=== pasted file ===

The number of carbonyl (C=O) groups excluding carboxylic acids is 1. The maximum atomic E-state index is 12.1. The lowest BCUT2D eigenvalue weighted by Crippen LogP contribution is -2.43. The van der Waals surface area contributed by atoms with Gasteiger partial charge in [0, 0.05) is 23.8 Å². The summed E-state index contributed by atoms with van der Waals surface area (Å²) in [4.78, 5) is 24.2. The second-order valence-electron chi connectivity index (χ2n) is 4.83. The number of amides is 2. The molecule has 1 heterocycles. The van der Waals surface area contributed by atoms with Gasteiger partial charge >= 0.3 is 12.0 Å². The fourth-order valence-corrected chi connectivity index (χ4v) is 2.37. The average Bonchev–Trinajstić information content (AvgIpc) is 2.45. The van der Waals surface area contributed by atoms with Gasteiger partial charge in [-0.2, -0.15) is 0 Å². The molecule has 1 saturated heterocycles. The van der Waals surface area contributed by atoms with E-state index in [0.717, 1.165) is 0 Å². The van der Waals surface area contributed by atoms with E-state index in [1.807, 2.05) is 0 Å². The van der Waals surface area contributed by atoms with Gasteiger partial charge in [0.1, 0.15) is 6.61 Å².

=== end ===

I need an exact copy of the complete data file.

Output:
The number of carbonyl (C=O) groups excluding carboxylic acids is 1. The maximum atomic E-state index is 12.1. The lowest BCUT2D eigenvalue weighted by Crippen LogP contribution is -2.43. The van der Waals surface area contributed by atoms with Gasteiger partial charge in [0, 0.05) is 23.8 Å². The summed E-state index contributed by atoms with van der Waals surface area (Å²) in [4.78, 5) is 24.2. The second-order valence-electron chi connectivity index (χ2n) is 4.83. The number of amides is 2. The molecule has 1 heterocycles. The van der Waals surface area contributed by atoms with Gasteiger partial charge >= 0.3 is 12.0 Å². The fourth-order valence-corrected chi connectivity index (χ4v) is 2.37. The average Bonchev–Trinajstić information content (AvgIpc) is 2.45. The van der Waals surface area contributed by atoms with Gasteiger partial charge in [-0.2, -0.15) is 0 Å². The molecule has 1 saturated heterocycles. The van der Waals surface area contributed by atoms with E-state index in [0.717, 1.165) is 0 Å². The van der Waals surface area contributed by atoms with E-state index in [1.807, 2.05) is 0 Å². The van der Waals surface area contributed by atoms with Gasteiger partial charge in [0.1, 0.15) is 6.61 Å².